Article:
as a total being and of free creativity as the essential quality of a person can be incorporated into it. Insofar as there is some talk of praxis within historical materialism, praxis can only be conceived as a human activity, or as a set of such activities (such as economic or political activity). In the same way, freedom is here of necessity interpreted as the known necessity (or as an activity based on the known necessity), and creativity as a multidetermined transformation (a transformation determined by material needs, material laws, etc.) of the given. Only terminology remains here from the philosophy of praxis. Within the conception of historical materialism, socialism cannot be imagined as an essentially new, integral form of our being (our human, free being) but merely as a new social and economic formation. Thus, the road to socialism cannot be understood as a free human deed but only as the predetermined, lawful development of socioeconomic organizations and institutions.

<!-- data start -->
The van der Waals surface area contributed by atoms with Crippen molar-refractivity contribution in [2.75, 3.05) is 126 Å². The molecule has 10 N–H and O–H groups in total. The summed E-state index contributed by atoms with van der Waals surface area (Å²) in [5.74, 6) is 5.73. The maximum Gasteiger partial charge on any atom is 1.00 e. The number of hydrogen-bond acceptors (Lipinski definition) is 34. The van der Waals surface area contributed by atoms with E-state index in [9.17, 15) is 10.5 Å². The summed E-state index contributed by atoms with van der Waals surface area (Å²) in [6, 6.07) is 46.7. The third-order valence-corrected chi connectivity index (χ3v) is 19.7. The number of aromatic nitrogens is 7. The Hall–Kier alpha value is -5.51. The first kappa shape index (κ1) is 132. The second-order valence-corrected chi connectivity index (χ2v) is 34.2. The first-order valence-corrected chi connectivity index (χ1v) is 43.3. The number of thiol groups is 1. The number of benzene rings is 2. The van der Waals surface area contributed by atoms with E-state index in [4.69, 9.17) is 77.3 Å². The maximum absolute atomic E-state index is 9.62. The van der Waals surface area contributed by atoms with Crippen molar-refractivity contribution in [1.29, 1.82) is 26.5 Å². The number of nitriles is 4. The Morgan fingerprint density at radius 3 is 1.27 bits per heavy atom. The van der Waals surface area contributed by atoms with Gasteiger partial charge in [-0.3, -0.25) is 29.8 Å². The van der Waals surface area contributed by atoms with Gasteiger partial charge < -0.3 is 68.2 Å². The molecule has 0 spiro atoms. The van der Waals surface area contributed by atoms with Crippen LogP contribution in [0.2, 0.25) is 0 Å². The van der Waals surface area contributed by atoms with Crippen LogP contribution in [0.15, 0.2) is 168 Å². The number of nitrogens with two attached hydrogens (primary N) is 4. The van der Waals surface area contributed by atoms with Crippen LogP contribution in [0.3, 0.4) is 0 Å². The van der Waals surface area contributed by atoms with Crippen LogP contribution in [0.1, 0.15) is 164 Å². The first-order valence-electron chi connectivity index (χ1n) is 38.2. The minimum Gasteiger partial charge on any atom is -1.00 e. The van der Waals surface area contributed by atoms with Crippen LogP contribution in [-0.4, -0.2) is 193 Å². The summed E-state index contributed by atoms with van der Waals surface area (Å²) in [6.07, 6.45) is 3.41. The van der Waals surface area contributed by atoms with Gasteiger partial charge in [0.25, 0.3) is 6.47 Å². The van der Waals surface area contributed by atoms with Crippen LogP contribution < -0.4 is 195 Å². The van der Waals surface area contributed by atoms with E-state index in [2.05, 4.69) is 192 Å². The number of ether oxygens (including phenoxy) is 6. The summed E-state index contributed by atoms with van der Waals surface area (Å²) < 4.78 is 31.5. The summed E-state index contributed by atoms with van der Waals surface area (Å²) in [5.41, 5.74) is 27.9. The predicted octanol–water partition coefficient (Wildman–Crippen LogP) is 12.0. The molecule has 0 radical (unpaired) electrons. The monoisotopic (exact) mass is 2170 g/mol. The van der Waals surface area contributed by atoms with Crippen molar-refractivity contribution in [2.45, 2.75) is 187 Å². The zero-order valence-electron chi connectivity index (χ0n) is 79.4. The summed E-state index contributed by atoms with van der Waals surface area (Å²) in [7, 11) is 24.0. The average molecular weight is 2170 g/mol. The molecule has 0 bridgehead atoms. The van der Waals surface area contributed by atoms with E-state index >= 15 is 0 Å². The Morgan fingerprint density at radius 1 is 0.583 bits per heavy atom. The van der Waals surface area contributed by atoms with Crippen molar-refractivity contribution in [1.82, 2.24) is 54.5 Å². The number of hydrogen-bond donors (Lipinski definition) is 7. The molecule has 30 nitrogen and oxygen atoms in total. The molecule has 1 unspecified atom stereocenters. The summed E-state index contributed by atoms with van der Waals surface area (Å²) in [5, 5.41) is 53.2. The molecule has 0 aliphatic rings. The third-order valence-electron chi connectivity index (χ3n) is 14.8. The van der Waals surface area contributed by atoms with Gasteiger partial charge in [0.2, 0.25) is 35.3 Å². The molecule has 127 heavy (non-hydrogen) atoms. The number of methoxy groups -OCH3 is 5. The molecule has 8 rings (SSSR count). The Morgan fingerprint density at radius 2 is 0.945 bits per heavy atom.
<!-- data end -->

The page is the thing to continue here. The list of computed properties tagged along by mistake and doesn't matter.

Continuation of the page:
However, if the philosophy of praxis cannot be forced into the narrow limits of historical materialism, it is itself sufficiently broad to encompass historical materialism—as a special theory. In the philosophy of praxis we are conceived as free creative beings who shape ourselves and our world through our activities. But exactly as a free being one can alienate oneself from oneself, become a self-alienated, unfree being, an economic animal. Exactly because we alienate ourselves from ourselves, the theory of historical materialism can be partly justified and validated as an explanation and criticism of the self-alienated society. However, taken out of the whole philosophy of praxis and rendered independent, historical materialism can only describe the mechanism of economic determination and exploitation in the class society; it cannot even express the decisive thesis that this society and people are self-alienated, inhuman. Unsatisfactory as a general theory of society and of people, an independent historical materialism is not sufficient even for a full understanding of class society. Describing the facticity of that society as it is, it cannot adequately understand its historical limitation because it cannot conceive of an essentially different, not-self-alienated society.